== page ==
According to one embodiment, the presence detector is adapted to transmit energy in the form of a short burst of ultrasonic pulses in the direction of the parking stall, and then after a predetermined time interval, to detect during a time window of predetermined duration the reflection of the transmitted energy off of a vehicle located in the stall. The use of the time window and time duration are chosen so as to ensure that a detected object is actually located within the stall.
Alternately, vehicle presence may be detected by a directional microphone mounted on the monitor, the microphone adapted to detect the engine noise of a vehicle located in the stall.
Upon detecting the presence of a vehicle within the stall, the vehicle presence sensing circuit keys the clock circuit, which signals the alarm circuit. The alarm circuit provides an audible warning, preferably a verbal warning, that use of the stall is unauthorized and the vehicle will be towed if not removed from the stall. If desired, the detector may directly activate the alarm, with the clock circuit then keyed by the alarm.
Either way, the clock circuit preferably provides a time delay after presence detection but before either activation of the alarm or actual issuance of the warning. The delay is sufficient in duration to enable disarming to take place. The delay must be sufficient to enable the driver of an authorized vehicle to pull into the stall and get out of the vehicle to disarm the monitor before the warning is provided. Similarly, after authorized parking, there is also a time delay of sufficient duration to enable rearming of the monitor without a warning. The time delay before keying of the alarm circuit and/or actual providing of the alarm must be sufficient to permit the driver of the authorized vehicle to get back into the car and drive away before a warning is provided. The duration of the time delay may vary according to the particular manner or mode of generating the coded input, or the manner of receiving a signal from the selectively possessed identification means.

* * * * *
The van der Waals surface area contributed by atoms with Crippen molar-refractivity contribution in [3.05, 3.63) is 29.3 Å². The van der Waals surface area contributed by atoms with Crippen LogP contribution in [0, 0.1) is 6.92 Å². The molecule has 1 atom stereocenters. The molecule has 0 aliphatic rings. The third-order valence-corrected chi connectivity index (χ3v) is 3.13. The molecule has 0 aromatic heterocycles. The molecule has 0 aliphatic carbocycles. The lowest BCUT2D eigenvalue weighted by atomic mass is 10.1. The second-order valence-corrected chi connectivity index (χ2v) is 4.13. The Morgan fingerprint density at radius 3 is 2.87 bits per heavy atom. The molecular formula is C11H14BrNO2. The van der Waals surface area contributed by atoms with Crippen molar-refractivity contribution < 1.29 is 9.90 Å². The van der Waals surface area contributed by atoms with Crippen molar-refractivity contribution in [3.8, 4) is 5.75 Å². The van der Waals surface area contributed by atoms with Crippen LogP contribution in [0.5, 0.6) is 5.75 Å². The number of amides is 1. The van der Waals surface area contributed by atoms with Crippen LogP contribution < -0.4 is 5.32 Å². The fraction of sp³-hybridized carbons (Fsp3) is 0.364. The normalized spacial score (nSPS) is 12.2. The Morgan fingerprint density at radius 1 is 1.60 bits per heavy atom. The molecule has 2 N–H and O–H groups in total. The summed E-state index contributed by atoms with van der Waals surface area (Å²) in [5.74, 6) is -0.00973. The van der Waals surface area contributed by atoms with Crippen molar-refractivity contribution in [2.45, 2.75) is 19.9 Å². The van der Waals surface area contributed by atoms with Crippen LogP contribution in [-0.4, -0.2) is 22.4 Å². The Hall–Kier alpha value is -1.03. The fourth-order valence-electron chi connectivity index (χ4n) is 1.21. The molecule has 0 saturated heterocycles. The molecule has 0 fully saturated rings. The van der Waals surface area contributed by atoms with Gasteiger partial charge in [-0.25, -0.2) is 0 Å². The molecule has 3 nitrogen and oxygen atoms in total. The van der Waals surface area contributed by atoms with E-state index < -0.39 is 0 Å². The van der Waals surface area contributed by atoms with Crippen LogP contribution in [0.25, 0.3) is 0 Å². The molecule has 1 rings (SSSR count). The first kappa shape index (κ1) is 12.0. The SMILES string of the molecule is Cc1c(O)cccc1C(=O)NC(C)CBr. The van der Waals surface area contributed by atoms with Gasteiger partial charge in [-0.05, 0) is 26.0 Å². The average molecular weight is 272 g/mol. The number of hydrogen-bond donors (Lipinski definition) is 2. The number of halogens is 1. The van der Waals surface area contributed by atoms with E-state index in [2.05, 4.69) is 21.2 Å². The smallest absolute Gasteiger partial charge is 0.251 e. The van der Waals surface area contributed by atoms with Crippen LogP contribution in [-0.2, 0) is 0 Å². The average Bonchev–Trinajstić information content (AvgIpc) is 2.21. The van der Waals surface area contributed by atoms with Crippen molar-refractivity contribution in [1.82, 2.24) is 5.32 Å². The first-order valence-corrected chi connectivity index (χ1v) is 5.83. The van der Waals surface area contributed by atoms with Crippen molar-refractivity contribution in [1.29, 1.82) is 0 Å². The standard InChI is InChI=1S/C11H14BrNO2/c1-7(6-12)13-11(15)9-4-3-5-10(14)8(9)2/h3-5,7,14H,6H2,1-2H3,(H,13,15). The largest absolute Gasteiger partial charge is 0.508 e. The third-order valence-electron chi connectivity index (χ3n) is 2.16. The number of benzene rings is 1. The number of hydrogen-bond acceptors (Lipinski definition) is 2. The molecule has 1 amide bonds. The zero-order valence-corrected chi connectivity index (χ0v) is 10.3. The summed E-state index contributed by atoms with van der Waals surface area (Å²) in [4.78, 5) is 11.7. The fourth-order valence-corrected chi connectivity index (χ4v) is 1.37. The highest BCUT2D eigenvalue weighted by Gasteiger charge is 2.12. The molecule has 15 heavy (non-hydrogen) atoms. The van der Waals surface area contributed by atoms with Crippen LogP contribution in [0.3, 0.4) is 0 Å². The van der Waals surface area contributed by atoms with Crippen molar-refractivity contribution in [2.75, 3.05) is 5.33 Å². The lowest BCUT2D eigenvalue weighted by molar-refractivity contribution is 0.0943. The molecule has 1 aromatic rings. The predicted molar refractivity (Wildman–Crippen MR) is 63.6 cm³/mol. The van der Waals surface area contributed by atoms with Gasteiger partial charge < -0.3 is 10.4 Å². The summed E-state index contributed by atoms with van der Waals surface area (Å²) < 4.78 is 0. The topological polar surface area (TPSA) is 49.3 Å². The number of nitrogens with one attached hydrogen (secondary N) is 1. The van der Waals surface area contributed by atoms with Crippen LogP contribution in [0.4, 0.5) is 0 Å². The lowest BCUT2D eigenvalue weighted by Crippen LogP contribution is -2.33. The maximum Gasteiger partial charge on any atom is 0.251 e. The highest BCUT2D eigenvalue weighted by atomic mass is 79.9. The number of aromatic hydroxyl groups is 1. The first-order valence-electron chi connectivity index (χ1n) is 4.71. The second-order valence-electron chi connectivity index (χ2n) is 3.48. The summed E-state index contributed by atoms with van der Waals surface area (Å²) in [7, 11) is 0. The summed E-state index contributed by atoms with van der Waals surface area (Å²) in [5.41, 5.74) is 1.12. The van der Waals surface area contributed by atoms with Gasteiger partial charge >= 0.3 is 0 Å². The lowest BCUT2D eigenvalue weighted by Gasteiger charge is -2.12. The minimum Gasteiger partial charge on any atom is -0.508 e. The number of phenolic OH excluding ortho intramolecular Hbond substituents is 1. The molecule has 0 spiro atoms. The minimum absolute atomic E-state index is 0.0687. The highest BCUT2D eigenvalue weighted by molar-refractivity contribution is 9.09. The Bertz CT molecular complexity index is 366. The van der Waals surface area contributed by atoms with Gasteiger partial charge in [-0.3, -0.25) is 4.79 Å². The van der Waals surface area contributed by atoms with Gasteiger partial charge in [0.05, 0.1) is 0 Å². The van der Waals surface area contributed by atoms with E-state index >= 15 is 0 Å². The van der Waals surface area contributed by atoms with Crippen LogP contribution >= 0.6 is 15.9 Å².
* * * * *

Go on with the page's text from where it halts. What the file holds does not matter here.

The arm/disarm circuit is operatively connected with at least one of the clock circuit, the vehicle presence sensing circuit and the alarm circuit, and is responsive to an input generated at the monitor in response to a signal initiated by an authorized driver and/or authorized vehicle in possession of selectively possessed identification means, which may be a transmitter, a key card, a number to enter into a keypad, a reflector or an absorber mounted on the vehicle, etc. Only those "selected users" or authorized drivers and/or authorized vehicles in possession of the selectively possessed identification means will be accepted and recognized for parking in the stall without the providing of a warning signal by the monitor. If desired, the monitor may be receptive to a number of different selectively possessed identification means to achieve disarming/arming, thus enabling the user to choose the most convenient of the available modes. Generally, a time delay of relatively shorter duration is sufficient for a mode utilizing a transmitter.